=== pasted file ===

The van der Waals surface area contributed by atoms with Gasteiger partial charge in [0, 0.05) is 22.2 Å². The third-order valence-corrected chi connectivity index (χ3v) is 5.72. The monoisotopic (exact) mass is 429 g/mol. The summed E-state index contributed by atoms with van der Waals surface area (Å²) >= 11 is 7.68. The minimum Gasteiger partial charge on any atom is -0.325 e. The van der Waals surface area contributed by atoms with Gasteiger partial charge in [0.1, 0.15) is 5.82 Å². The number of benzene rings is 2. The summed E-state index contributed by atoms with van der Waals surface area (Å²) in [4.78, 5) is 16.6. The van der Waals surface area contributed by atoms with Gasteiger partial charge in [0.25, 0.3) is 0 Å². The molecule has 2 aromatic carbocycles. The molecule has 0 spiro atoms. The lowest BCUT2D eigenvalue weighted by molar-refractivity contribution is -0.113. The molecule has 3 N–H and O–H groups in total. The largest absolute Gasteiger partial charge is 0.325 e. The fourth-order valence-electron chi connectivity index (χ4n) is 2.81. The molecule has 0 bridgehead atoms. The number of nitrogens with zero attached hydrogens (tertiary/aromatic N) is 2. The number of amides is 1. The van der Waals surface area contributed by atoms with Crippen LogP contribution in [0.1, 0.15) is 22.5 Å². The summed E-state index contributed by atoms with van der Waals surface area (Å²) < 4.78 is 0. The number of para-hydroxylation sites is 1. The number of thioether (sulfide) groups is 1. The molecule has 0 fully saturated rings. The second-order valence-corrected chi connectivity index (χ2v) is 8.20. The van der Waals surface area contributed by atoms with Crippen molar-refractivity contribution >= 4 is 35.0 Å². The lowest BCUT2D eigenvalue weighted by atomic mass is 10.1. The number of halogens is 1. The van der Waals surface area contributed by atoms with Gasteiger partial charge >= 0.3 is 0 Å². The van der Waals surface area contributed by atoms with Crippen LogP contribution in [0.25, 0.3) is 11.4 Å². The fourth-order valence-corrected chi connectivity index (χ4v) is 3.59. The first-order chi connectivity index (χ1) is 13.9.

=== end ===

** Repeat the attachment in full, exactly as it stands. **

The van der Waals surface area contributed by atoms with Gasteiger partial charge in [0, 0.05) is 22.2 Å². The third-order valence-corrected chi connectivity index (χ3v) is 5.72. The monoisotopic (exact) mass is 429 g/mol. The summed E-state index contributed by atoms with van der Waals surface area (Å²) >= 11 is 7.68. The minimum Gasteiger partial charge on any atom is -0.325 e. The van der Waals surface area contributed by atoms with Gasteiger partial charge in [0.1, 0.15) is 5.82 Å². The number of benzene rings is 2. The summed E-state index contributed by atoms with van der Waals surface area (Å²) in [4.78, 5) is 16.6. The van der Waals surface area contributed by atoms with Gasteiger partial charge in [0.25, 0.3) is 0 Å². The molecule has 2 aromatic carbocycles. The molecule has 0 spiro atoms. The lowest BCUT2D eigenvalue weighted by molar-refractivity contribution is -0.113. The molecule has 3 N–H and O–H groups in total. The largest absolute Gasteiger partial charge is 0.325 e. The fourth-order valence-electron chi connectivity index (χ4n) is 2.81. The molecule has 0 bridgehead atoms. The number of nitrogens with zero attached hydrogens (tertiary/aromatic N) is 2. The number of amides is 1. The van der Waals surface area contributed by atoms with Crippen LogP contribution in [0.1, 0.15) is 22.5 Å². The summed E-state index contributed by atoms with van der Waals surface area (Å²) < 4.78 is 0. The number of para-hydroxylation sites is 1. The number of thioether (sulfide) groups is 1. The molecule has 0 fully saturated rings. The second-order valence-corrected chi connectivity index (χ2v) is 8.20. The van der Waals surface area contributed by atoms with Crippen molar-refractivity contribution >= 4 is 35.0 Å². The lowest BCUT2D eigenvalue weighted by atomic mass is 10.1. The number of halogens is 1. The van der Waals surface area contributed by atoms with Gasteiger partial charge >= 0.3 is 0 Å². The van der Waals surface area contributed by atoms with Crippen LogP contribution in [0.25, 0.3) is 11.4 Å². The fourth-order valence-corrected chi connectivity index (χ4v) is 3.59. The first-order chi connectivity index (χ1) is 13.9.